What is QBI? And what does it mean for small businesses? Qualified Business Income is the net amount of qualified items of income, gain, deduction and loss from any qualified trade or business. Only items included in taxable income are counted. In addition, the items must be effectively connected with a U.S. trade or business. Items such as capital gains and losses, certain dividends and interest income are excluded. The following are trades or business the IRS recognizes as falling into authorized categories.
Specified service trade or business (SSTB), which includes a trade or business involving the performance of services in the fields of health, law, accounting, actuarial science, performing arts, consulting, athletics, financial services, investing and investment management, trading, dealing in certain assets or any trade or business where the principal asset is the reputation or skill of one or more of its employees.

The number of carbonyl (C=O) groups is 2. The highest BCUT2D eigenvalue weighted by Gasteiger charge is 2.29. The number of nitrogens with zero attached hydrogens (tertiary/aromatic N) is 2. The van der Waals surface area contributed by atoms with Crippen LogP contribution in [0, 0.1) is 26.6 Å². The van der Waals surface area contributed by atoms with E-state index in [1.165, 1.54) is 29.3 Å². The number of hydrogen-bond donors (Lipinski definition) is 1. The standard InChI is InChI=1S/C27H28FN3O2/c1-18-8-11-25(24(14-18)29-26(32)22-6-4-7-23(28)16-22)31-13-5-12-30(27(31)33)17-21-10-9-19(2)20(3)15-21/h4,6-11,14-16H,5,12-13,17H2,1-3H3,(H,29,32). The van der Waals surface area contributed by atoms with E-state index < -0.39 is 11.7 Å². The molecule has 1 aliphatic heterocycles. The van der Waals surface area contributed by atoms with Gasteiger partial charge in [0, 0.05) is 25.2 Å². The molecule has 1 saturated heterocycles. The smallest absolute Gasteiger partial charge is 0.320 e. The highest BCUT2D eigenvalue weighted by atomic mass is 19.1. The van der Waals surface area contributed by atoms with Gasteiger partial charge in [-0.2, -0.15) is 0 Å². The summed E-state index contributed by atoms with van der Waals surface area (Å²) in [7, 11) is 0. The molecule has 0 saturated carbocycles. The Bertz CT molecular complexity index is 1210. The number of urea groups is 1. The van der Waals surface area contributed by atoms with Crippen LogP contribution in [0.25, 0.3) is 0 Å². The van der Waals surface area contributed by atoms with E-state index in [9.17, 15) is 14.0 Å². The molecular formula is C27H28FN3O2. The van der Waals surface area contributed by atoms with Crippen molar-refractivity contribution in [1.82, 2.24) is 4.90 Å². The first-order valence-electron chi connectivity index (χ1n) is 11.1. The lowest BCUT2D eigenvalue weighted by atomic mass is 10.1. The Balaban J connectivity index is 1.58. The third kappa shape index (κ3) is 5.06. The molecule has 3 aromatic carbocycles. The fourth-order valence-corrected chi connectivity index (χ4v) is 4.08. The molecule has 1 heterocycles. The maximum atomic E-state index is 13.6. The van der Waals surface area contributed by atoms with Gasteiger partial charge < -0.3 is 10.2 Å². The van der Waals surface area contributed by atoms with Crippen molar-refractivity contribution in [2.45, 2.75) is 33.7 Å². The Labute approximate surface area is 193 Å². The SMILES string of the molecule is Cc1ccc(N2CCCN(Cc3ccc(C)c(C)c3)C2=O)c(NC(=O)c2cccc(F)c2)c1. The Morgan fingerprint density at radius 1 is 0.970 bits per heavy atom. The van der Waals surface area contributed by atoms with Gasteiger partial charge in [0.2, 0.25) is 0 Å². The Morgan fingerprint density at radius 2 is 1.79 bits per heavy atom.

This new deduction is also termed the “Section 199A deduction” or the “QBI deduction.”
For taxpayers with taxable income that exceeds $315,000 for a married couple filing a joint return, or $157,500 for all other taxpayers, the deduction is subject to limitations such as the type of trade or business, the taxpayer’s taxable income, the amount of W-2 wages paid by the qualified trade or business and the unadjusted basis immediately after acquisition (UBIA) of qualified property held by the trade or business.
Income earned through a C corporation or by providing services as an employee is not eligible for the deduction. So basically, the QBI falls into 3 categories, 2 of which will be described below:
a) Twenty percent (20%) of your QBI, plus 20 percent of your qualified REIT dividends and qualified PTP income, or
b) Twenty percent (20%) of your taxable income minus your net capital gains.
This is a fantastic deduction that will help all small businesses in the USA.
Go to IRS website for further Q and A regarding this QBI deduction